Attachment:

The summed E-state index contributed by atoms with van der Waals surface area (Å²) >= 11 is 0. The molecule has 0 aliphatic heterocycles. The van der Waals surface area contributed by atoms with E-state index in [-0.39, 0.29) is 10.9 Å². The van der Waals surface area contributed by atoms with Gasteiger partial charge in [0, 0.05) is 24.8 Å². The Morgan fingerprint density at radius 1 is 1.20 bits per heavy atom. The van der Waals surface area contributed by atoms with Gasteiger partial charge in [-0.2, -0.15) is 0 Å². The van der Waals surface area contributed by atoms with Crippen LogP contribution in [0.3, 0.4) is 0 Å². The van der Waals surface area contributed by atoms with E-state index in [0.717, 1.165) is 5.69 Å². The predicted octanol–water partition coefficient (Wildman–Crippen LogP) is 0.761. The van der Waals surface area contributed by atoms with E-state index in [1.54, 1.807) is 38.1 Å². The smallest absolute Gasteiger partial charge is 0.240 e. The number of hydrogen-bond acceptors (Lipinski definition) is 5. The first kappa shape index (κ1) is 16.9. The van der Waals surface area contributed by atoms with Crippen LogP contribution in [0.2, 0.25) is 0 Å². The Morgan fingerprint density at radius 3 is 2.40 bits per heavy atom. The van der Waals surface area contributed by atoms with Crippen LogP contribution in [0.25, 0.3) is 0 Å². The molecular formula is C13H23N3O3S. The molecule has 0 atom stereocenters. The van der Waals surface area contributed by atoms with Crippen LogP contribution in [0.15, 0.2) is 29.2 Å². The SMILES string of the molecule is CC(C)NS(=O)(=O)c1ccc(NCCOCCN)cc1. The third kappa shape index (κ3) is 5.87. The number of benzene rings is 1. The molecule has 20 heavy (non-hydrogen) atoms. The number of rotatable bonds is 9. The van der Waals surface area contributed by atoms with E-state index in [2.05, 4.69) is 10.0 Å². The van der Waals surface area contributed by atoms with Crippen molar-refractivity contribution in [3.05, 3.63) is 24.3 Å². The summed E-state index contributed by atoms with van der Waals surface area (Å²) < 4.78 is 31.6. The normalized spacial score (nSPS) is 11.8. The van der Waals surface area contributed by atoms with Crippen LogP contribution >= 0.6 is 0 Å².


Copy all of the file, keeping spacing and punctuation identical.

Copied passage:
The summed E-state index contributed by atoms with van der Waals surface area (Å²) >= 11 is 0. The molecule has 0 aliphatic heterocycles. The van der Waals surface area contributed by atoms with E-state index in [-0.39, 0.29) is 10.9 Å². The van der Waals surface area contributed by atoms with Gasteiger partial charge in [0, 0.05) is 24.8 Å². The Morgan fingerprint density at radius 1 is 1.20 bits per heavy atom. The van der Waals surface area contributed by atoms with Gasteiger partial charge in [-0.2, -0.15) is 0 Å². The van der Waals surface area contributed by atoms with Crippen LogP contribution in [0.3, 0.4) is 0 Å². The van der Waals surface area contributed by atoms with E-state index in [0.717, 1.165) is 5.69 Å². The predicted octanol–water partition coefficient (Wildman–Crippen LogP) is 0.761. The van der Waals surface area contributed by atoms with E-state index in [1.54, 1.807) is 38.1 Å². The smallest absolute Gasteiger partial charge is 0.240 e. The number of hydrogen-bond acceptors (Lipinski definition) is 5. The first kappa shape index (κ1) is 16.9. The van der Waals surface area contributed by atoms with Crippen LogP contribution in [0.2, 0.25) is 0 Å². The Morgan fingerprint density at radius 3 is 2.40 bits per heavy atom. The van der Waals surface area contributed by atoms with Crippen LogP contribution in [0.25, 0.3) is 0 Å². The molecular formula is C13H23N3O3S. The molecule has 0 atom stereocenters. The van der Waals surface area contributed by atoms with Crippen LogP contribution in [0.15, 0.2) is 29.2 Å². The SMILES string of the molecule is CC(C)NS(=O)(=O)c1ccc(NCCOCCN)cc1. The third kappa shape index (κ3) is 5.87. The number of benzene rings is 1. The molecule has 20 heavy (non-hydrogen) atoms. The number of rotatable bonds is 9. The van der Waals surface area contributed by atoms with E-state index in [2.05, 4.69) is 10.0 Å². The van der Waals surface area contributed by atoms with Crippen molar-refractivity contribution in [3.05, 3.63) is 24.3 Å². The summed E-state index contributed by atoms with van der Waals surface area (Å²) < 4.78 is 31.6. The normalized spacial score (nSPS) is 11.8. The van der Waals surface area contributed by atoms with Crippen LogP contribution >= 0.6 is 0 Å².